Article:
Saturday, October 19, 2013

Scary Movie Month Movie Club #3: The People Under the Stairs

Run, Fool!

Week Three in the Scary Movie Month Movie Club finds us traveling back to the 1990s, a notoriously bad decade for horror movies. Director Wes Craven had been on an incredibly uneven run since A Nightmare on Elm Street when he made The People Under the Stairs in 1993, and it wound up being one of the most interesting and unique movies in his filmography. You may not like everything about it, but it's a horror movie that's very much of its time and which tries to say some things that Craven hadn't really attempted before or since.

What do you all think? Let's start talking.

If you haven't already seen The People Under the Stairs and you're a Netflix subscriber, it's available to watch here.


  1. Ultimately I was disappointed in the movie. There are a lot of things to like about it, including:
    1. Brandon Adams give a very appealing performance as Fool. And I LOVE the opening Tarot card reading.
    2. Always reliable Ving Rhames is both charismatic and cowardly as Leroy.
    3. Wendy Robie is pretty damn scary - and I thought Norman's mom was nuts...
    4. The house itself is a masterpiece of hidden doors and traps.

    And now for the not so good...
    1. Everett McGill is just way too over the top as "Daddy." When he gets to screaming and hooting he's no longer scary - he's just goofy.
    2. The titular "people" seem to be mostly plot devices - they're scary when they're supposed to be, and friendly when they're supposed to be. Poor Roach is the only one who registers, but after he fulfills his plot function of getting Fool on the road to saving Alice, he's quickly bumped off.
    3. For a while, I thought Craven was making a movie about "family," with "Mommy" and "Daddy" creating a twisted 50's style parody of the nuclear family. I was expecting the unfortunates in the basement to be used as counterpoint (Fool's own family isn't on screen long enough to register), but they aren't really. Ultimately Craven goes for the easier target of the haves versus the have nots.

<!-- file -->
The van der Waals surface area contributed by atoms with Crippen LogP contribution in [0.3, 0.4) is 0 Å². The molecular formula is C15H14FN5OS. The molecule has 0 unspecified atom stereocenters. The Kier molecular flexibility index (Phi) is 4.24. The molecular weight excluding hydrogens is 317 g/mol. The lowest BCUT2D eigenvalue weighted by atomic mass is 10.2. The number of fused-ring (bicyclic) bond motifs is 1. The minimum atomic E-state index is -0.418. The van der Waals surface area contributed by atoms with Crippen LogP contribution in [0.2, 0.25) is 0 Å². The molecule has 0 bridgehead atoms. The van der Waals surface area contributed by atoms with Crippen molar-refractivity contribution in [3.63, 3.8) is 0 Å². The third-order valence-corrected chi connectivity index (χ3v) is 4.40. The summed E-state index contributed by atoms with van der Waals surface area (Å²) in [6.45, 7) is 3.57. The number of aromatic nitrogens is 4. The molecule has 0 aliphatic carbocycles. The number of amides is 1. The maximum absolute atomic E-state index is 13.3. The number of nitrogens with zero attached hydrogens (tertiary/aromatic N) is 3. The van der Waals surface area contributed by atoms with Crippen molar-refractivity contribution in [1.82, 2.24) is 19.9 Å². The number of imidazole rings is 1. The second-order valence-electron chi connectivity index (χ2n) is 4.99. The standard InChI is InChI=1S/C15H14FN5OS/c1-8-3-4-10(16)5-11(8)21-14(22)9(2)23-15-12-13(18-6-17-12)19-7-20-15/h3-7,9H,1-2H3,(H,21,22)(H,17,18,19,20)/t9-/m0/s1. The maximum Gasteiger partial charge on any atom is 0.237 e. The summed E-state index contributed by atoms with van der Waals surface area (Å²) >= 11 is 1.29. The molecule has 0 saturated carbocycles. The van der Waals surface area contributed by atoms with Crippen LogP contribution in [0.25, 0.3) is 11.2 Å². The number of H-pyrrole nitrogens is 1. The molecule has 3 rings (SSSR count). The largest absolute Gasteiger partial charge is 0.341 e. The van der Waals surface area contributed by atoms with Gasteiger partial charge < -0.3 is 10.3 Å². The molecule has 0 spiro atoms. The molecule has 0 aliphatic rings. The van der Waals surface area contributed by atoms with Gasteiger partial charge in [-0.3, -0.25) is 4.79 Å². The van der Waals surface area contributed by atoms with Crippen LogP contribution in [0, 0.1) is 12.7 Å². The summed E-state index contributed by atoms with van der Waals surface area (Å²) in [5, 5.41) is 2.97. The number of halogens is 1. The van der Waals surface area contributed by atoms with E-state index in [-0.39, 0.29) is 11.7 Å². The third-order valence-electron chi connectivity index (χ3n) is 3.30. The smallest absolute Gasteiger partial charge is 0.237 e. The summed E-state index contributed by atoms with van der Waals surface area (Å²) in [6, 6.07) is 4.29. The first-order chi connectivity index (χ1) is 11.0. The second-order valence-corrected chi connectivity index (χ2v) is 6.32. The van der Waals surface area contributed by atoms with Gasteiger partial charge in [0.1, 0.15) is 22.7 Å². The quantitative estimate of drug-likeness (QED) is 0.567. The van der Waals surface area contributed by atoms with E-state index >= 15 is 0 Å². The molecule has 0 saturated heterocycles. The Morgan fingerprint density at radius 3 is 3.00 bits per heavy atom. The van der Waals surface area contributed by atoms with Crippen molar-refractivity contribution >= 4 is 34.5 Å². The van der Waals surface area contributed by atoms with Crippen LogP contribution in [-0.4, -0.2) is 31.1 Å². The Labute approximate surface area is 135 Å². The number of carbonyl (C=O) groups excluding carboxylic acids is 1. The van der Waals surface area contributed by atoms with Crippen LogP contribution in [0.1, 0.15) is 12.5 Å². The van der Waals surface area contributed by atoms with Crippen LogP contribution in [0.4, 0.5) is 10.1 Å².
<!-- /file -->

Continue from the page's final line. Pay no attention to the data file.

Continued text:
Let me be clear that I still liked this movie - but ultimately I don't think it quite lives up to its promise.

    1. I seem to remember reading somewhere that McGill and Robie are supposed to be Ronald and Nancy Reagan -- hence the "Mommy" and "Daddy."

    2. That never occurred to me. That's oddly fascinating.

    3. I think that becomes more interesting when you consider the financial aspects of the film. Such as 'Daddy' admitting he spent hours counting money and playing with it. They hide it away and exploit others out of greed, twisted values and Christian hypocrisy. It seems to be commenting on that 'greed is good' message those in power in the 80's were so keen to put out there. This is where I think the film has things in common with fairy tales, which are traditionally told from a working class point of view, where the rich and greedy are ugly villains and the working class hero gets the girl and the money in the end. Look at The Tinderbox by Hans Christian Anderson, which is similar to Aladdin. The figures of authority and power are destroyed by the end, and the penniless hero of the story marries the princess.

  2. @ Steve K - I'm with you on McGill but I feel like Robie matches him pound for pound in the over-the-top department.

    They were actually the biggest draw for me when this was originally released because I was a massive Twin Peaks fan and was super excited to see Nadine and Big Ed get all villainous on the big screen. It didn't hurt that I was also a big Wes Craven fan, which didn't really bite me in the ass until a few years later when Vampire In Brooklyn happened.